Theorem 1 There doesn’t exist any algorithm which, given a dimension ${d}$, a periodic subset ${E}$ of ${{bf Z}^d}$, and a finite subset ${F}$ of ${{bf Z}^d}$, determines in finite time whether or not there’s a translational tiling ${A oplus F = E}$ of ${E}$ by ${F}$.

The caveat is that we have now to work with periodic subsets ${E}$ of ${{bf Z}^d}$, moderately than all of ${{bf Z}^d}$; we consider that is largely a technical restriction of our technique, and it’s possible that may be eliminated with extra effort and creativity. We additionally comment that when ${d=2}$, the periodic tiling conjecture was established by Bhattacharya, and so the issue is decidable within the ${d=2}$ case. It stays open whether or not the tiling drawback is decidable for any fastened worth of ${d>2}$ (notice within the above consequence that the dimension ${d}$ just isn’t fastened, however is a part of the enter).

Due to a well-known hyperlink between algorithmic undecidability and logical undecidability (often known as logical independence), the principle theorem additionally implies the existence of an (in precept explicitly describable) dimension ${d}$, periodic subset ${E}$ of ${{bf Z}^d}$, and a finite subset ${F}$ of ${{bf Z}^d}$, such that the assertion that ${F}$ tiles ${E}$ by translation can’t be confirmed or disproven in ZFC set principle (assuming in fact that this principle is constant).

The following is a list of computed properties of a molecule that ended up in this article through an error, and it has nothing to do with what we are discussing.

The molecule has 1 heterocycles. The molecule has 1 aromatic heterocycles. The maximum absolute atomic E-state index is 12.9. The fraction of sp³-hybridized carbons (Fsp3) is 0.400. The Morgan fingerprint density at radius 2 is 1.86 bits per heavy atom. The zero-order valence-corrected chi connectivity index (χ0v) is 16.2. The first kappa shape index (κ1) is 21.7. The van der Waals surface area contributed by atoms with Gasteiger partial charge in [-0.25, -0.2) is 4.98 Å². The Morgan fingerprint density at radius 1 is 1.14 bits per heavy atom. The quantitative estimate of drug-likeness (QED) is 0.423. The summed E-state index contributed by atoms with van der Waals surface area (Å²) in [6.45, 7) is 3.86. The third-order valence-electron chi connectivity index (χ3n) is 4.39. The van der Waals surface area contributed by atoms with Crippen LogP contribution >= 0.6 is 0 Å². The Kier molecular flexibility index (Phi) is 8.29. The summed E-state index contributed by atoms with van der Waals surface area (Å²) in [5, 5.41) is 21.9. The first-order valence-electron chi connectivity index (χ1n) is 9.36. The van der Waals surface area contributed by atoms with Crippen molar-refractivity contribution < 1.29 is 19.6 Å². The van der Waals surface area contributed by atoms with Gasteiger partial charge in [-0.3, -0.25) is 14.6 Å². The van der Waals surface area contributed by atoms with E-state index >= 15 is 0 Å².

As a consequence of our technique, we are able to additionally change ${{bf Z}^d}$ right here by “nearly two-dimensional” teams ${{bf Z}^2 times G_0}$, with ${G_0}$ a finite abelian group (which now turns into a part of the enter, instead of the dimension ${d}$).

We now describe a few of the major concepts of the proof. It’s a widespread method to point out {that a} given drawback is undecidable by demonstrating that another drawback that was already identified to be undecidable might be “encoded” inside the unique drawback, in order that any algorithm for deciding the unique drawback would additionally determine the embedded drawback. Accordingly, we’ll encode the Wang tiling drawback as a monotiling drawback in ${{bf Z}^d}$:

Drawback 2 (Wang tiling drawback) Given a finite assortment ${{mathcal W}}$ of Wang tiles (unit squares with all sides assigned some shade from a finite palette), is it doable to tile the airplane with interprets of those tiles alongside the usual lattice ${{bf Z}^2}$, such that adjoining tiles have matching colours alongside their widespread edge?

It’s a well-known results of Berger that this drawback is undecidable. The embedding of this drawback into the higher-dimensional translational monotiling drawback proceeds via some intermediate issues. Firstly, it’s a simple matter to embed the Wang tiling drawback into the same drawback which we name the domino drawback: